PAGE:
Addicts are often afraid to include their family in their struggle. A major concern that comes with addiction is the fear of being a burden. Even though an addict may know they have a problem, they believe it is shameful to have a substance abuse problem.
This is one of the main things that delay recovery in addicts. The common cultural view is that addicts are weak or stupid, which is why they are addicted. If you believe you are, it is almost impossible to admit that you are addicted to someone.
And then, on top of that, let’s say you finally admitted that you had a problem with yourself. This does not mean that you are comfortable admitting that you have problems with other people. And it certainly doesn’t mean you’ll feel comfortable getting help from your family in recovery.
But you should take help from your family. Of course, you can get help from anyone, but family is unique. Today, we’ll talk about how and why family is such a resource for addicts.
First to deny a big claim
Before we begin, though, we have to admit something: Not every family will be equally supportive of every addict. Some families have more financial resources than others. Some have more mental energy to spend or give more than others.
But in the end, there are some families that cannot be relied upon. We don’t like to admit it. One of the many problems addicts go through is that they think it’s happening even when it’s not. Bringing it up seems like it might validate that perception.
It’s also important to bring this up when taking risks, however, because trying to rely on family you can’t lean on will eventually hurt you. And it’s important to recognize that.
But most families will want to help
On the flip side of the coin, most families will want to help their loved ones. Even if people aren’t addicted, it’s hard for them to accept it. Overcoming that distrust is one of the greatest signs of maturity. However, this is not an easy thing to do.
The big thing you need to understand to believe in family is the psychology of the family unit. After all, people have been families for thousands of years. But why?
Consider how society is ordered. There are all kinds of rules that society imposes on people that they simply don’t follow. Drugs are a good example—they’re illegal, but most people do them
This is because society can shape itself as it wants, but it can never be strong enough to override human nature. This is the psychological level. People don’t join family units because it’s easy, nor do they do it because it makes them happy.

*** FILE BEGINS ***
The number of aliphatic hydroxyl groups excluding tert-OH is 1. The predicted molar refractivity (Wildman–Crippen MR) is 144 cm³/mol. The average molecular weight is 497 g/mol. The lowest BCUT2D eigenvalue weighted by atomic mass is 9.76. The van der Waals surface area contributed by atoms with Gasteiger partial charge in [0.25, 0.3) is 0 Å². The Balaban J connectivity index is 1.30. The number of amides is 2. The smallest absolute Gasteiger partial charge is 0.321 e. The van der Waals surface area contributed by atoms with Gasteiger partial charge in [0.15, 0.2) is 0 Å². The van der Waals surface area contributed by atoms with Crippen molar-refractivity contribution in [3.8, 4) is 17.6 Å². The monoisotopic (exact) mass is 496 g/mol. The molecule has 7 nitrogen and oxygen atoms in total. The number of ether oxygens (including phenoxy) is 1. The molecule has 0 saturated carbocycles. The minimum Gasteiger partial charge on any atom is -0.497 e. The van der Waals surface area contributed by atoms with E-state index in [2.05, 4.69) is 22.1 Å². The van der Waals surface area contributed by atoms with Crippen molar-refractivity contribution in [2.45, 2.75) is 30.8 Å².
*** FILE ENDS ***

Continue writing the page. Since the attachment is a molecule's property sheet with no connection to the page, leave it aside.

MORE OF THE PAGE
It’s certainly easier than everyone trying to survive on their own, and it’s likely to make a person happy. But it really comes down to what people want to give and receive emotional certainty. They want to believe that they can make mistakes and be forgiven, and they want the benefits that come with forgiving mistakes.
What a family can do for your recovery
We’re going to break down what your family can do for you into three general categories. A family can do so much for you that it would take too long to go over every single thing.
The three categories are practical help, emotional help and logistical help. But here’s what you need to remember about these three topics: None of them are as intensive as you might think. A family member can do little but help a lot.
Of all the ways a family member can help with addiction, this is the most practical and the most intensive. It is, in a way, the simplest. Practical help means just helping you get places and do things. This could mean driving you around or helping you clean up.
What makes it easy is that it does not require any special skills.
Meanwhile, emotional support is perhaps the most difficult. There are parts of it that are easy; Most emotional help boils down to being encouraged towards recovery. But family members also need to be patient. Patience is the determining factor in how helpful you are to your emotions.
An important note is that emotional support does not mean “fixing” your emotions. This means giving whatever support they can. But good support also includes good boundaries.
Many people ignore it. Logistical support is about gathering knowledge and keeping track of things. Which drug is best for dealing with detox? How do you work during recovery? Where do you go to get away from the environment that enables your addiction?
There are many layers of complexity to addiction and recovery that many addicts cannot navigate even if they want to. Just having that navigational help can be the difference between a difficult recovery and a borderline impossible recovery.
The real thing that separates a family member from a random person is that a family member knew you before you became an addict. Although it’s not universal, many people struggle to see addiction as something other than the addiction that causes them pain.
This can also be true for people whose profession is helping addicts. This is not always a bad thing. Treating an addict like a drug addict is somewhat realistic. But addicts know when they’re being seen that way. And it can legitimize their humanity as humans.
The road to recovery is possible. Click here to learn more before you get started.